March 10, 2011
The Facts on Higher Order Thinking
I just read a study that pretty much blew my socks off. An article highlighting the details will appear in the March issue of The Teaching Professor. I’ll give you the nutshell version here. The researchers were interested in finding out if there was empirical evidence to support the frequent criticism that introductory courses are fact filled with little content that challenges higher order thinking. Beyond anecdotal evidence, this research team didn’t find much empirical documentation so, being biologists, they decided to look at introductory-level biology courses.
They collected syllabi, tests and quizzes from 50 faculty who taught introductory courses (about 50% general biology and the rest a range of courses, including environmental science and cell and molecular biology), and they taught at different types of institutions. The researchers looked at the goals listed in the syllabus and rated them according to the levels on the Bloom taxonomy. They did the same thing for exam and quiz questions—9,713 of them. Would you believe 93% of those test questions were rated at levels 1 or 2, the knowledge and comprehension levels of Bloom’s taxonomy. Less then 1% were above level 4. As for the goals on the syllabus, 69% of those were also at the same two lowest levels. For both the test questions and goals, class size and institutional type didn’t make any difference.
Is this a fair way to analyze what’s being emphasized in a course? The researchers answer this way. “These data provide evidence of what faculty consider important in courses. Goals stated in syllabi reflect faculty priorities about what they expect students to know and be able to do; assessments reflect how faculty evaluate students’ achievement of those learning goals.” (p. 436)
Do I hear you thinking, these data are about biology courses and not all disciplines are the same? True. Has data been collected in your discipline verifying something different? In the absence of data, we have opinions and anecdotal evidence. I would rather talk about the valuable questions raised when a discipline does an analysis like this.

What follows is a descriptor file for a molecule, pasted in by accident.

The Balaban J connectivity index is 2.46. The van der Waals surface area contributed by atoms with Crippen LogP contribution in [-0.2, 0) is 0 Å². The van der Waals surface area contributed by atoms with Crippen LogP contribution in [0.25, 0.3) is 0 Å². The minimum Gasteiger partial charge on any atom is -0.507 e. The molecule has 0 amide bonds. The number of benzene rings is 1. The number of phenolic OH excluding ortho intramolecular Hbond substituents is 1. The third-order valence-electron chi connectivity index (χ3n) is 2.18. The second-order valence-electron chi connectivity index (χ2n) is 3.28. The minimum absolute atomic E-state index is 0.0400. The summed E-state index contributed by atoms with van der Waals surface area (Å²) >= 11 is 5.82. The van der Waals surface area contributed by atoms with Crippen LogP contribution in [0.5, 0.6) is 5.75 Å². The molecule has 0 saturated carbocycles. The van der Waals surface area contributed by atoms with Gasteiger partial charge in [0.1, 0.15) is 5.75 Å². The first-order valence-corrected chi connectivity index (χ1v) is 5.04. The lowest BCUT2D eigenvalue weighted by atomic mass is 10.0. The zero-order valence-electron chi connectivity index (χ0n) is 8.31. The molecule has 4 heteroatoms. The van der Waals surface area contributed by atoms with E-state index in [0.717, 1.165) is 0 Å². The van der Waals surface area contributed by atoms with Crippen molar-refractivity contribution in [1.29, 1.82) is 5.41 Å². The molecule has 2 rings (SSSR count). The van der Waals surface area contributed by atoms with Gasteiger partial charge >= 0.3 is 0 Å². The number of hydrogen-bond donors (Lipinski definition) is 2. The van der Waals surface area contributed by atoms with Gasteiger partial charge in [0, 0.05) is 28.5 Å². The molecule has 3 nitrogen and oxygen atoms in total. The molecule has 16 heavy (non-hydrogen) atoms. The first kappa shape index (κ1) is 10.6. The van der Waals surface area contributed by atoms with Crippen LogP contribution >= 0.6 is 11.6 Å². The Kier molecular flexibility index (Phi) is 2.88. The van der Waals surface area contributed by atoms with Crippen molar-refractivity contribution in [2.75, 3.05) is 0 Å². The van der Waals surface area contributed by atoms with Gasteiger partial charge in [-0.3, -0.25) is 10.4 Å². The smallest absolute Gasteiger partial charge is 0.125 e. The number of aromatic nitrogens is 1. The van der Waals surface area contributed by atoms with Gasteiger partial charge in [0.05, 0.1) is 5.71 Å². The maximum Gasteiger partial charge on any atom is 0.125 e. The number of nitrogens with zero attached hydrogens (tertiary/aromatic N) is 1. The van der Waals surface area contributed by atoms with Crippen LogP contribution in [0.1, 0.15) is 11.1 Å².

Are beginning courses the best time to teach facts? Must students know the facts before they can think at higher levels? Asked a bit differently, is knowing the facts all that’s needed to think at higher levels? Must students practice making connections, integrating facts and applying information, or can they do that automatically is they’ve got the facts?
What we’re really dealing with here is a long-held assumption that knowledge of a discipline begins with the facts, those bedrock basics. I certainly wouldn’t want to debate the necessity of knowing the facts of a field. The question is how and when that factual knowledge base ought to be developed. What best challenges the veracity of a fact-filled introductory course is the research about how few of those facts students retain after the course is over. Some of us have observed facts vanish the day after the exam.
We can read research like this and think about it somewhat theoretically. We can ask questions that lead us to re-examine the role of content in learning—a valuable exploration indeed. But I also think a study like this is cause for personal reflection and analysis. What about the goals on your syllabi? What about the questions on your exams?
It’s good to remember that we’re no different from other people. Honesty and objectivity about what we do does not always come easily. I am thinking about one of my favorite studies—an analysis of grade inflation where faculty responded that at their institution and in their discipline it was a big problem, but it wasn’t a problem in their classroom. An analysis of their grades revealed a different truth. Trusted colleagues can be of great help when it comes to getting a clear-eyed view of our instructional practices.
Reference: Momsen, J. L., Long, T. L., Wyse, S. A. and Ebert-May, D. (2010). Just the facts? Introductory undergraduate biology course focus on low-level cognitive skills. Cell Biology Education—Life Sciences Education, 9 (Winter), 435-440.